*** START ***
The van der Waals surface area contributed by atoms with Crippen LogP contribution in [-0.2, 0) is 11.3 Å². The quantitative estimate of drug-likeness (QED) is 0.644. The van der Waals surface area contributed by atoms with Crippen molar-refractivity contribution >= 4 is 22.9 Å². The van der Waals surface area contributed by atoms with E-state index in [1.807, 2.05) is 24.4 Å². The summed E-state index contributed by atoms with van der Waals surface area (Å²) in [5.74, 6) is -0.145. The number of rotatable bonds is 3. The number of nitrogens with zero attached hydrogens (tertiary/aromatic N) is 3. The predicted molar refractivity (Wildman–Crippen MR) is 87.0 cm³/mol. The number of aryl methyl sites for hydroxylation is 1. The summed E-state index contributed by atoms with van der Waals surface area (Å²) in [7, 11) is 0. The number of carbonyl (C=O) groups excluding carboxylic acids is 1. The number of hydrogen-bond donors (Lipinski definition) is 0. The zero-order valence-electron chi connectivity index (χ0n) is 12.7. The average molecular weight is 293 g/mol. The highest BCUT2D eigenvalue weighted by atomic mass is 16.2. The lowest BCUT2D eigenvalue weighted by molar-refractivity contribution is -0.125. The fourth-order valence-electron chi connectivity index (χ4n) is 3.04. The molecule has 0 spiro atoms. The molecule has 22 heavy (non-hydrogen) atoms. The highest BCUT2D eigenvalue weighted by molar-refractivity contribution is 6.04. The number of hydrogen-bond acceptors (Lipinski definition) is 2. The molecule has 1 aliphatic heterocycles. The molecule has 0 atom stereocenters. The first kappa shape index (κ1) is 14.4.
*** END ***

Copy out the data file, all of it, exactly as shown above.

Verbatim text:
The van der Waals surface area contributed by atoms with Crippen LogP contribution in [-0.2, 0) is 11.3 Å². The quantitative estimate of drug-likeness (QED) is 0.644. The van der Waals surface area contributed by atoms with Crippen molar-refractivity contribution >= 4 is 22.9 Å². The van der Waals surface area contributed by atoms with E-state index in [1.807, 2.05) is 24.4 Å². The summed E-state index contributed by atoms with van der Waals surface area (Å²) in [5.74, 6) is -0.145. The number of rotatable bonds is 3. The number of nitrogens with zero attached hydrogens (tertiary/aromatic N) is 3. The predicted molar refractivity (Wildman–Crippen MR) is 87.0 cm³/mol. The number of aryl methyl sites for hydroxylation is 1. The summed E-state index contributed by atoms with van der Waals surface area (Å²) in [7, 11) is 0. The number of carbonyl (C=O) groups excluding carboxylic acids is 1. The number of hydrogen-bond donors (Lipinski definition) is 0. The zero-order valence-electron chi connectivity index (χ0n) is 12.7. The average molecular weight is 293 g/mol. The highest BCUT2D eigenvalue weighted by atomic mass is 16.2. The lowest BCUT2D eigenvalue weighted by molar-refractivity contribution is -0.125. The fourth-order valence-electron chi connectivity index (χ4n) is 3.04. The molecule has 0 spiro atoms. The molecule has 22 heavy (non-hydrogen) atoms. The highest BCUT2D eigenvalue weighted by molar-refractivity contribution is 6.04. The number of hydrogen-bond acceptors (Lipinski definition) is 2. The molecule has 1 aliphatic heterocycles. The molecule has 0 atom stereocenters. The first kappa shape index (κ1) is 14.4.